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A Node.js Developer Tries .NET

"You put up quite a fight .NET, you wore me down and made me cry, but I eventually overcame your extraordinarily unhelpful help and won!", I proudly thought. Then I added up the amount of hours it took to port my Node app to .NET. This was a miserable failure.

  • How hard can it be to make an API endpoint that takes accepts a simple POST request?
  • How hard can it be to run that API on the port I want?
  • What if I try and configure that port number with an environment variable?
  • How hard can it be to cache some data with Redis?
  • How hard can it be to send emails in the background?

Working with .NET it turns out the answer to all the above is to give up, turn off your computer, go home, learn how to crochet, start selling little crocheted figures on etsy, that's your new job now.

The goal was simple. I wanted to create a clone of my NodeJS API that I run as a support service behind Hasura. It does things like authenticate requests, add custom actions to the GraphQL API, and execute background jobs. All of this is pretty simple everyday stuff. Since deciding to re-visit .NET (after a 10 year absence) I thought this would be a good project to help me re-learn the platform.

However, there was one huge issue I failed to foresee : I could not find an intuitive way to do anything with .NET. If I were to invest the enormous time it takes to get into the framework then I'm sure I could get a lot of things memorized and move around pretty well. But, who has time for that?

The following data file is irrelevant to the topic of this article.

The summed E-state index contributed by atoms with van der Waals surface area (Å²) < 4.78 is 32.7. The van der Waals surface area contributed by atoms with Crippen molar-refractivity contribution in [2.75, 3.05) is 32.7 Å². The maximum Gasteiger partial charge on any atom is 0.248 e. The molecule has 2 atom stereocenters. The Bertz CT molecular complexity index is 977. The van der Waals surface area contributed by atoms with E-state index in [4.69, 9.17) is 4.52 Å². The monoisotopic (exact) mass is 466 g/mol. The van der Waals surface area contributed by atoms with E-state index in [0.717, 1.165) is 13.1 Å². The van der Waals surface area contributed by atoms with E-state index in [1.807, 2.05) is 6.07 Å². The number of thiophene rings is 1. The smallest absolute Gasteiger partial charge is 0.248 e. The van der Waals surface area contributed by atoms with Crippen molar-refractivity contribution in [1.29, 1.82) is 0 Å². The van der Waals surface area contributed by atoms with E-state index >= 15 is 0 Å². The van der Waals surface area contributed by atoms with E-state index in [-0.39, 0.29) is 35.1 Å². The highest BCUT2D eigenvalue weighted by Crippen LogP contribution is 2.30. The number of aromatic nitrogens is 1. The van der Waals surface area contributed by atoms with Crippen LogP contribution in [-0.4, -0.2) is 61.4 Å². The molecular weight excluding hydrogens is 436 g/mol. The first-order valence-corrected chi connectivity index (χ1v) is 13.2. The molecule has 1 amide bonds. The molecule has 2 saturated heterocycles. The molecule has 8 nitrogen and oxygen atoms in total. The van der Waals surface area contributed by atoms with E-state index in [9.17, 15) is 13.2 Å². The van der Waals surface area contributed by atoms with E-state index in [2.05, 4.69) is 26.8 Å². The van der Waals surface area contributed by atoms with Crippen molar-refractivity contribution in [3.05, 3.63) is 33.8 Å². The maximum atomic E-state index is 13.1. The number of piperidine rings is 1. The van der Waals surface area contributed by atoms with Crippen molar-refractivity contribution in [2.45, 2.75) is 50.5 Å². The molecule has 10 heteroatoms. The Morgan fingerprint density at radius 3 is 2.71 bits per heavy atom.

Take for example, this super hip password reset page I made :

Should be easy enough:

  • Basic HTML for a form
  • Post route to handle form
  • Re-render form on error, redirect on success

I spent at least four hours trying to get this to work. Turns out that you must have this little "@addTagHelper" statement along with an "asp-for" attribute in the form. It absolutely would not submit a raw form post to my OnPostAsync without this magical combination. WHY??? How come I can't make a super simple form like this.

I'm sure most of this has to do with my perspective. I've primarily worked with Node, Python, and Dart (Flutter) for the past year. Dart and Python I learned recently and they did not get in my way like .NET does. Maybe the Microsoft tools try to do too much for you, and the loss of freedom that causes is too much for me to get my head around.

Maybe I need an easier intro project to help me learn. Suggestions?

Top comments (2)

lloydquantro4 profile image

I am a .Net Dev and I tried Node's. Exactly the same boat!

aaronblondeau profile image

So, I tried an empty ASP.Net project and what I found looks extremely familiar. All the boilerplate code is gone and I can setup regular http methods like I am used to :

var builder = WebApplication.CreateBuilder(args);
var app = builder.Build();

app.MapGet("/", () => "Hello World!");

app.MapPost("/thing", async context => {
    Thing thing = await context.Request.ReadFromJsonAsync<Thing>();
    await context.Response.WriteAsJsonAsync(thing);


public class Thing
    public string name { get; set; } = "";
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